From top Green Party’s Roderic O’Gorman, Minister for Children, Disability, Equality and Integration; Dan Boyle
Ten years ago, this week, I spoke in the Seanad on the Civil Partnership Bill (the Civil Partnership and Certain Rights and Obligations of Cohabitants Bill, to give it its full title).
I argued that, as was the approach taken by dozens of other countries, it was stepping stone legislation that would see, within a number of years, the recognition and introduction of same sex marriage
I said it was another in a series of reforming pieces of legislation, that sought to redress the often backwards and repressive societal attitude in Ireland towards sex and sexuality, which itself sought to shame and discriminate against so many of our citizens.
Attitudes that were far different than those that existed on our island at the time of the Brehon laws.
Some Senators (led by Rónán Mullen) wanted to insert a conscience clause into the legislation, seeking to preserve the right to discriminate under the veil of religious belief. Having done Shakespeare’s ‘Hamlet’ as part of my Leaving Cert, I thought it opportune to quote: “Thus Conscience does make cowards of us all.”
I also quoted John F. Kennedy who, in the course of his 1960 US presidential campaign, made a speech on how legislators should determine the common good outside of personal religious belief.
In that speech he said:
“I believe in a president whose religious views are his own private affair … and whose fulfilment of his presidential oath is not limited or conditioned by any religious oath, ritual or obligation … Whatever issue may come before me as president — on birth control, divorce, censorship, gambling or any other subject — I will make my decision in accordance with these views, in accordance with what my conscience tells me to be the national interest, and without regard to outside religious pressures or dictates.”.
Outside of this small clique the Seanad was greatly in favour of the proposed bill. As I spoke David Norris and Ivana Bacik added their support. I was followed in the debate by the current Minister of Finance, Paschal Donohoe, who said some kind things about my speech.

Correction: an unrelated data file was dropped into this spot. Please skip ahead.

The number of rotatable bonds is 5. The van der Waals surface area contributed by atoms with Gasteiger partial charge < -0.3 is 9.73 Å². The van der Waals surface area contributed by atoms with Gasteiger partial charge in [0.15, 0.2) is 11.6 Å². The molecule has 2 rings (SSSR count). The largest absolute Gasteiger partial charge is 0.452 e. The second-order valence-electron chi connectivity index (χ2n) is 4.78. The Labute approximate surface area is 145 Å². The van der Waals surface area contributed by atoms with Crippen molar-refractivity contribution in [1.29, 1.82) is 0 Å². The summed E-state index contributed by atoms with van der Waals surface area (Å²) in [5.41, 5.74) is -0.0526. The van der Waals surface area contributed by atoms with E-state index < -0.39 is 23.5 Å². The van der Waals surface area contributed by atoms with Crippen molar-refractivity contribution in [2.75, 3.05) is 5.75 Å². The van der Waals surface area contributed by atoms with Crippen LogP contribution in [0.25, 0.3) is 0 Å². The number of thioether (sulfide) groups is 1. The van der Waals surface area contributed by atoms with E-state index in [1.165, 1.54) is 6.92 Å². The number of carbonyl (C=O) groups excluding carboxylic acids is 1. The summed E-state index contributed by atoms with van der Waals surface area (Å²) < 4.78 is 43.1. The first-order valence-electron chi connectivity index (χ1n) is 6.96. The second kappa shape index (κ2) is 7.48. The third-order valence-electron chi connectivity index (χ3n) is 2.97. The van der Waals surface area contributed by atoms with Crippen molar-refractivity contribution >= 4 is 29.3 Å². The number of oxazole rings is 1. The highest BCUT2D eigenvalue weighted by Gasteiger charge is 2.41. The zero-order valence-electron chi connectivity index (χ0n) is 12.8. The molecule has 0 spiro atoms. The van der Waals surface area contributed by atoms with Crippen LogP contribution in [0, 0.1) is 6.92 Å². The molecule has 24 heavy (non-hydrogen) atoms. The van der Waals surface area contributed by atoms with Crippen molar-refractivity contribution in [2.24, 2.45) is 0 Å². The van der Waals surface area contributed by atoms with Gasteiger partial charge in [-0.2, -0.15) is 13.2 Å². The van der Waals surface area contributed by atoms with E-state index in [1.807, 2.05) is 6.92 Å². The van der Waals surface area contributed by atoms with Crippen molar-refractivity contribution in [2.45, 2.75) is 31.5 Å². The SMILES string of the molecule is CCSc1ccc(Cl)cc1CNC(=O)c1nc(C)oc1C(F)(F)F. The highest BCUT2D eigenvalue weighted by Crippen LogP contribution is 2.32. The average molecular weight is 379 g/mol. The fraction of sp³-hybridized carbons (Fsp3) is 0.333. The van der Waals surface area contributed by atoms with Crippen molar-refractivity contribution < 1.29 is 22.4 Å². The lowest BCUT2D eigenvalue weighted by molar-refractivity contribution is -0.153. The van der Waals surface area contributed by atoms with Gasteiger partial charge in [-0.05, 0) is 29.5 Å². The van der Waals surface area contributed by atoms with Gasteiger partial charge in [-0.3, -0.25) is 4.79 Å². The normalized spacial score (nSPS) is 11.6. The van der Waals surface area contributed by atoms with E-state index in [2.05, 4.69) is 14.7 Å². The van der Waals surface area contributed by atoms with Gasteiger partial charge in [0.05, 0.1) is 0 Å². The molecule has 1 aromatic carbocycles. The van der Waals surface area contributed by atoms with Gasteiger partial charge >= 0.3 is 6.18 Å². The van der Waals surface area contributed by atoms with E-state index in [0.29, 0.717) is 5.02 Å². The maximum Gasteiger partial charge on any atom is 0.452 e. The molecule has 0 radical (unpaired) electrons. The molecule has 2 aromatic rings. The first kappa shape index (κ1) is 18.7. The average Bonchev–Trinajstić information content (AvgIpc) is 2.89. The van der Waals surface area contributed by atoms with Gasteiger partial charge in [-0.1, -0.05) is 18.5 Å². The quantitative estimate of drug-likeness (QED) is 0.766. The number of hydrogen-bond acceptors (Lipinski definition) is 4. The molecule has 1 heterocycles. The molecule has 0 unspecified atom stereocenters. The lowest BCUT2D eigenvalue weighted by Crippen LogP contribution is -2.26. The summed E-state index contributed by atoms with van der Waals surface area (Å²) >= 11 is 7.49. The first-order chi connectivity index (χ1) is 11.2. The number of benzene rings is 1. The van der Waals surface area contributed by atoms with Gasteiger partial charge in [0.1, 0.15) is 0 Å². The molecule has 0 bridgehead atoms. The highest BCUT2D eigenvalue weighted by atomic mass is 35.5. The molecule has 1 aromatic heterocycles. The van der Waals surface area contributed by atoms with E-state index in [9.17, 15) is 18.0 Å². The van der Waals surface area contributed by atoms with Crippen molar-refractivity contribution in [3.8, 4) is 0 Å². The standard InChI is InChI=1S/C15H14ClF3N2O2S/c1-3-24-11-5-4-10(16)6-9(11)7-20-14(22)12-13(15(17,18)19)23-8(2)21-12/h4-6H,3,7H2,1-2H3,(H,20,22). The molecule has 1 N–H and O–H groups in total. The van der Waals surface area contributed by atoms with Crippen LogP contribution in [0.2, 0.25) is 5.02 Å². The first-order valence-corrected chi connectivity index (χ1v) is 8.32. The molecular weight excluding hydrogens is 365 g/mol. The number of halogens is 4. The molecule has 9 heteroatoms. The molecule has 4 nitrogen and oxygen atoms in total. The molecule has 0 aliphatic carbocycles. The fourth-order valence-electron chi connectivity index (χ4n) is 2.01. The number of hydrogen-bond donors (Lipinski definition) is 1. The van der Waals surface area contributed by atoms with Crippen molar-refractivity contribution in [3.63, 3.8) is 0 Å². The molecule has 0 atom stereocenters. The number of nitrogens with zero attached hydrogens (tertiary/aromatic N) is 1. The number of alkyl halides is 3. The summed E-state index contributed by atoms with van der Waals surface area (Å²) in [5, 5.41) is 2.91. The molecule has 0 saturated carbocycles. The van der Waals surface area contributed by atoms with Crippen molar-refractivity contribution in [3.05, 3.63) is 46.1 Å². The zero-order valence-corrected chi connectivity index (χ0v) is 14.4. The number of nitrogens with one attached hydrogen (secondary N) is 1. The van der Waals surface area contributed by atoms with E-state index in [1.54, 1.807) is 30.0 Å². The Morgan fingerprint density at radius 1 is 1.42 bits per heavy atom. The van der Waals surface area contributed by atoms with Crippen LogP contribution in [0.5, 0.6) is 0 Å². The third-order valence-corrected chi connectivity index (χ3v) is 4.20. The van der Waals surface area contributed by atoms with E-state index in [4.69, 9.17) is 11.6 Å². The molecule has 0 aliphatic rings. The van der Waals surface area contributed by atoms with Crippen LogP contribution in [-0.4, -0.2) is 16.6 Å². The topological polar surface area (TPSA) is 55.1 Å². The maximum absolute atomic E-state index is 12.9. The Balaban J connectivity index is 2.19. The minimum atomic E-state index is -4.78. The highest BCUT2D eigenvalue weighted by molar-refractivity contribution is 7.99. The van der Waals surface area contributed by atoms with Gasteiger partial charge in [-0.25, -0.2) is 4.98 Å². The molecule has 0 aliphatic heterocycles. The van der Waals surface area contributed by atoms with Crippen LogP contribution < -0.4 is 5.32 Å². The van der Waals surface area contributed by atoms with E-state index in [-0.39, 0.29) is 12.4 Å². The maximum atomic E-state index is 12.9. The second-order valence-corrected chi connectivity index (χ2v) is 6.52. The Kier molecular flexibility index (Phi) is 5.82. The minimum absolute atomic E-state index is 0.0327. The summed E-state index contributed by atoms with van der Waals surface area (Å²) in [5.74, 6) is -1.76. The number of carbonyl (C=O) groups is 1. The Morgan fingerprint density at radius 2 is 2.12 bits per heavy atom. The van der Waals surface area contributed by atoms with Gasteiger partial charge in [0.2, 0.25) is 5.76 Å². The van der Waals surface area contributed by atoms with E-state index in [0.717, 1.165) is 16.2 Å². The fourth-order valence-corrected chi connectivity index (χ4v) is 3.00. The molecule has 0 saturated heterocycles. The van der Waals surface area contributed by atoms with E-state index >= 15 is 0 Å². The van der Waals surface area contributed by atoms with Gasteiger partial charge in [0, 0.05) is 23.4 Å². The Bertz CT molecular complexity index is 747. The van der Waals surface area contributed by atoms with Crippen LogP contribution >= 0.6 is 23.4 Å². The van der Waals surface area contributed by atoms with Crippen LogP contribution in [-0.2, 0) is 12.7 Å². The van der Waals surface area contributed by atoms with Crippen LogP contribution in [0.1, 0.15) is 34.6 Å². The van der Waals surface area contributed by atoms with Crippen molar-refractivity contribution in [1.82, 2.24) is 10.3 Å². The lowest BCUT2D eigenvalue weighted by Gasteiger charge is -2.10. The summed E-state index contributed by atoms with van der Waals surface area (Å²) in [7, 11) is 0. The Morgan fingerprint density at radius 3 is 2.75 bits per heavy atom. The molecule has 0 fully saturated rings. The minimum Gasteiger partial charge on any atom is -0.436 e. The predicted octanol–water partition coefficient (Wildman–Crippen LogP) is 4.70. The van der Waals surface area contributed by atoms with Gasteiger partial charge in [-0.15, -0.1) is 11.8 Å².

In the public gallery was the person from the Green Party who had done the most work in bringing Civil Partnership to where it was. Yet to be elected to anything, his commitment and his mastery of detail was vital to bringing Civil Partnership into being.
He is now a member of cabinet. Roderic O’Gorman has become Minister for Children, Disability, Equality and Integration. There, I am certain, he will bring an adherence to social justice that will deliver ever more reforming pieces of legislation.
It will undoubtedly be a challenging brief. Nor will it be without controversy. But in Roderic O’Gorman we will have as Minister someone who can point to having already contributed to significant social change in this country.
Within the Green Party his ability, his competence and commitment to social justice has long been known. In recent days he has endured something of a baptism of fire, but he will become stronger for that.
Those of us who know him have an in joke in relation to the affection in which he is held. Perhaps others will get to understand its meaning. It is “In Rod We Trust”.
Dan Boyle is a former Green Party TD and Senator and serves as a Green Party councillor on Cork City Council. His column appears here every Thursday. Follow Dan on Twitter: @sendboyle